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    Wisconsin Lawyer
    July 01, 2005

    Congressional Delegation Championed Employee Benefit Protections in Bankruptcy Law

    Wisconsin's congressional delegation worked together to write provisions protecting employee benefit plans that are part of the Bankruptcy Abuse and Consumer Protection Act of 2005.

    Wisconsin Lawyer
    Vol. 78, No. 7, July 2005

    Congressional Delegation Championed Employee Benefit Protections in Bankruptcy Law

    Wisconsin's congressional delegation worked together to write provisions protecting employee benefit plans that are part of the Bankruptcy Abuse and Consumer Protection Act of 2005 (BACPA).

    by Kevin M. Maroney

    The need to reform the Bankruptcy Code's treatment of employee benefit plans was brought to light by two situations that arose in Wisconsin in the late 1980s: the Louis Allis Corp. bankruptcy and the Pabst Brewing Co.'s termination of its retiree health program. These incidents showed the extent to which workers' benefits are vulnerable when an employer becomes insolvent, and they motivated our state's congressional delegation to create better protections for our system of employee benefits.

    Rep. F. James Sensenbrenner Rep. Tammy Baldwin Sen. Herb Kohl


    Baldwin Kohl

    The Louis Allis situation. The Louis Allis Corp. began manufacturing large electric motors at its plant on E. Stewart Street in Milwaukee in 1906. Louis Allis closed its doors almost a century later on Oct. 20, 1998, and filed for bankruptcy under Chapter 7 of the Bankruptcy Code. At the time of the filing, Louis Allis had issued payroll checks to its employees that were not honored by the bank. In addition, funds that Louis Allis had deducted from workers' paychecks for contribution to a 401(k) plan and a group health plan were never deposited in the appropriate accounts. A Milwaukee lender held a security interest in all Louis Allis assets and sought relief from the Bankruptcy Code's automatic stay provisions to obtain the debtor's assets, which included employee benefit plan assets. The U.S. Department of Labor estimated that about $176,000 in employee contributions and about $30,000 in employer contributions were missing from the 401(k) plan. The extent of the lost health plan contributions was unknown. The Solicitor of Labor brought an action that restored a portion of these assets by offsetting the 401(k) benefits of the company's president.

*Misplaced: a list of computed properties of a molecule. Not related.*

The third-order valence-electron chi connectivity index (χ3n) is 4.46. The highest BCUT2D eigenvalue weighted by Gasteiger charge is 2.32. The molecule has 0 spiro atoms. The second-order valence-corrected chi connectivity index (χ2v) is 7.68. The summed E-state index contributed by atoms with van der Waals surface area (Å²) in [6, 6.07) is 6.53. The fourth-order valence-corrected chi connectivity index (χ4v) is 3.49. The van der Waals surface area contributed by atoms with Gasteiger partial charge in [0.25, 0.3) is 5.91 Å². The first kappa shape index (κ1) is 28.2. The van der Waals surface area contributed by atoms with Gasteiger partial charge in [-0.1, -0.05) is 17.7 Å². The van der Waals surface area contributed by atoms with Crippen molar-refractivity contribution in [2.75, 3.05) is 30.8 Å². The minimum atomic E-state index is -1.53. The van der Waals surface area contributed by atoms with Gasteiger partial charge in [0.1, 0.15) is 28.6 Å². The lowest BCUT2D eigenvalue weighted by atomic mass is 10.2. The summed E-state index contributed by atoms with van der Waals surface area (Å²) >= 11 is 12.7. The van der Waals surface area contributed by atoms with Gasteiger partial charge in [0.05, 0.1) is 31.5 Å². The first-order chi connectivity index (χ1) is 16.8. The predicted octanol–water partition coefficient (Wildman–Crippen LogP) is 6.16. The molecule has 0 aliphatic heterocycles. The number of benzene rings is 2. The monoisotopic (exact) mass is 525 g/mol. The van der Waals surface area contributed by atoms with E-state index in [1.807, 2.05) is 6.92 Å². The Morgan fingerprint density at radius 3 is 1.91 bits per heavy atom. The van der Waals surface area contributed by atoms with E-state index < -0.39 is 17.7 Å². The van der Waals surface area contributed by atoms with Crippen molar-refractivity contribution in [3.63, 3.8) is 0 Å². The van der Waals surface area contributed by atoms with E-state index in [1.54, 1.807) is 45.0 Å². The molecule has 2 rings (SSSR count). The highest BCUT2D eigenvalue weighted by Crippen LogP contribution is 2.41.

The Pabst Brewing situation. Beginning in 1882, workers at the Pabst Brewing Co. brewed "Blue Ribbon" beer and tied silk ribbons to the bottles. When Pabst's fortunes waned, the brewery, in an effort to reduce costs, announced on Sept. 1, 1996, that it was cutting off retiree health benefits for about 800 individuals because it could no longer afford to pay the benefits. The majority of these retirees had been covered under collective bargaining agreements. The retirees and their union leaders believed that Pabst had made a promise of lifetime retiree health benefits as part of their labor contract negotiations. The case was widely covered in the local media. A temporary restraining order issued by Judge Myron Gordon prevented Pabst from immediately terminating the retirees' health benefits. Two members of Wisconsin's congressional delegation - former Reps. Gerald Kleczka and Thomas Barrett - were present in the courtroom when Judge Gordon issued the order. Ultimately, that order did not stand, and the U.S. Court of Appeals for the Seventh Circuit ruled that the language in the collective bargaining agreement allowed Pabst to terminate the retirees' health insurance.

    Both Louis Allis and Pabst were venerable Milwaukee institutions, and their workers, retirees, and workers' families were deeply affected by the loss of employee benefits in these cases. Wisconsin's congressional delegation reacted to these cases and eventually succeeded in obtaining bipartisan support for provisions intended to better protect workers' benefits in bankruptcy. Remedial provisions were enacted as part of the BACPA, in no small part because Wisconsin was well represented on the House and Senate Judiciary Committees in the eight years leading up to the BACPA's enactment. Rep. F. James Sensenbrenner (current chair of the House Judiciary Committee) chaired a House Judiciary Subcommittee and worked closely with Rep. Tammy Baldwin when key amendments were offered during the ongoing committee consideration of the measure. Sen. Herb Kohl made certain that corresponding provisions were included as part of the Senate version of the measure. This sidebar summarizes the employee benefits provisions that Wisconsin legislators advanced as part of the BACPA, as well as related provisions.